If the French Senate gets its way, retail giant Amazon and its online peers won't be able to offer free book deliveries in France anymore.
In an unusual show of unity Thursday, the upper house of parliament unanimously approved a bill that would amend a 33-year-old law regulating book prices, and help struggling independent book sellers, which have faced tough competition from cost-cutting online vendors in the digital age.
In essence, the Senate proposal would strip some of the convenience and financial advantage of home or office delivery of books ordered online. Ultimately, if approved, the legislation could weigh on the minds of customers when they decide whether to trek over to mom-and-pop bookshops instead of shopping online.
The bill would allow online vendors like U.S.-based Amazon to cut the regular delivery price by up to 5 percent—but not provide free delivery. It differs slightly from a bill passed in the National Assembly, parliament's lower house, in October, which said nothing about barring free delivery.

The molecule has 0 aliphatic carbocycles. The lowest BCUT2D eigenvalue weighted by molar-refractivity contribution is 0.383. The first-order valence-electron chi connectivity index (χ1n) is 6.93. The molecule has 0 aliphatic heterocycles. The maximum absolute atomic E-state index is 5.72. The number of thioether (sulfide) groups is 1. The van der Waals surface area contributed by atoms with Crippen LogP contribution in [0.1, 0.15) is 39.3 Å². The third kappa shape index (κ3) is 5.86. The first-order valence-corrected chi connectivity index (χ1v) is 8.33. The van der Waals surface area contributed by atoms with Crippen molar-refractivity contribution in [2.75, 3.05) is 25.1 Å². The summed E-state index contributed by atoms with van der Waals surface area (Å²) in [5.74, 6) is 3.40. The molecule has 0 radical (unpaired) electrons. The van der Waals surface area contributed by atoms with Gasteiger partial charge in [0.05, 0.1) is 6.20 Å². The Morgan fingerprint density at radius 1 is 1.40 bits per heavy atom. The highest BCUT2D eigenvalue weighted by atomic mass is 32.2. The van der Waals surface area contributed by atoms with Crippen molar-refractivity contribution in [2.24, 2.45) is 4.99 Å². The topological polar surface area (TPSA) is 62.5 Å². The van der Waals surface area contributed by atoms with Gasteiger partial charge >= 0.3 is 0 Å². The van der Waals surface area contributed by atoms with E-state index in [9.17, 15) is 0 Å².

Amazon.fr systematically offers both a 5 percent discount on books, and free delivery.
Amazon declined to comment. A company spokeswoman in France referred only to a previous statement following the Assembly vote that said "all measures aiming to raise the book price on the Internet will first penalize French consumers and lower their purchasing power."
Socialist Culture Minister Aurelie Filippetti hailed the Senate vote as part of a strategy to support book shops in France—including some 11 million euros ($15 million) in state support for independent booksellers.
The legislation doesn't specifically name Amazon. But in a Senate hearing last month, Sen. Bariza Khiari, a Socialist rapporteur on the issue, said the company has a 70 percent share of the growing online book-sale market in France—while in-store book sales fell 10 percent in November compared to in 2012.
The two houses are now to work out final language for the bill.
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